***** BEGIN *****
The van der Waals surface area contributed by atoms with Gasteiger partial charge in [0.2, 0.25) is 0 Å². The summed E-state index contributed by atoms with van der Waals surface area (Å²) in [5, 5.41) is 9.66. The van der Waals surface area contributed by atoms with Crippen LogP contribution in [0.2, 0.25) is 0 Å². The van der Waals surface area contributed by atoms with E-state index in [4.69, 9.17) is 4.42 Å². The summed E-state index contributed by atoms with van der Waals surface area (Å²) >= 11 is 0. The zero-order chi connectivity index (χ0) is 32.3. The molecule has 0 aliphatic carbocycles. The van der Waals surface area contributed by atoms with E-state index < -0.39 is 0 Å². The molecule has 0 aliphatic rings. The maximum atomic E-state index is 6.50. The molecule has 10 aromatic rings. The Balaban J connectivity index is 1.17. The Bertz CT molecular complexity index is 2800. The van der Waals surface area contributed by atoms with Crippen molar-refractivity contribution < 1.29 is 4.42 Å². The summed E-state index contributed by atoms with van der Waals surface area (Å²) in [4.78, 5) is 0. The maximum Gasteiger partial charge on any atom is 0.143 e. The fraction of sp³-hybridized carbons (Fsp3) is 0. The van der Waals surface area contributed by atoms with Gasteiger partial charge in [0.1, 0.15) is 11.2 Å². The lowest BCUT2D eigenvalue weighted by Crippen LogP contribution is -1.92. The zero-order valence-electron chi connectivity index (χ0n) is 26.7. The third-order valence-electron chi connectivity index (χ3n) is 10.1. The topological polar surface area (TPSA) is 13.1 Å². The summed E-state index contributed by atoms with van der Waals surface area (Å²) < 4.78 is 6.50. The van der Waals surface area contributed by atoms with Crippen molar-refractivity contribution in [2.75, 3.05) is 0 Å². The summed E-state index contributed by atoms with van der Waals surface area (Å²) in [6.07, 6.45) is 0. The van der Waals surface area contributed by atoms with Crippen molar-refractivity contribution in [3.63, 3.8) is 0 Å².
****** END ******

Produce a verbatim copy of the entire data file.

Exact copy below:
The van der Waals surface area contributed by atoms with Gasteiger partial charge in [0.2, 0.25) is 0 Å². The summed E-state index contributed by atoms with van der Waals surface area (Å²) in [5, 5.41) is 9.66. The van der Waals surface area contributed by atoms with Crippen LogP contribution in [0.2, 0.25) is 0 Å². The van der Waals surface area contributed by atoms with E-state index in [4.69, 9.17) is 4.42 Å². The summed E-state index contributed by atoms with van der Waals surface area (Å²) >= 11 is 0. The zero-order chi connectivity index (χ0) is 32.3. The molecule has 0 aliphatic carbocycles. The van der Waals surface area contributed by atoms with E-state index < -0.39 is 0 Å². The molecule has 0 aliphatic rings. The maximum atomic E-state index is 6.50. The molecule has 10 aromatic rings. The Balaban J connectivity index is 1.17. The Bertz CT molecular complexity index is 2800. The van der Waals surface area contributed by atoms with Crippen molar-refractivity contribution < 1.29 is 4.42 Å². The summed E-state index contributed by atoms with van der Waals surface area (Å²) in [4.78, 5) is 0. The maximum Gasteiger partial charge on any atom is 0.143 e. The fraction of sp³-hybridized carbons (Fsp3) is 0. The van der Waals surface area contributed by atoms with Gasteiger partial charge in [0.1, 0.15) is 11.2 Å². The lowest BCUT2D eigenvalue weighted by Crippen LogP contribution is -1.92. The zero-order valence-electron chi connectivity index (χ0n) is 26.7. The third-order valence-electron chi connectivity index (χ3n) is 10.1. The topological polar surface area (TPSA) is 13.1 Å². The summed E-state index contributed by atoms with van der Waals surface area (Å²) < 4.78 is 6.50. The van der Waals surface area contributed by atoms with Crippen molar-refractivity contribution in [2.75, 3.05) is 0 Å². The summed E-state index contributed by atoms with van der Waals surface area (Å²) in [6.07, 6.45) is 0. The van der Waals surface area contributed by atoms with Crippen molar-refractivity contribution in [3.63, 3.8) is 0 Å².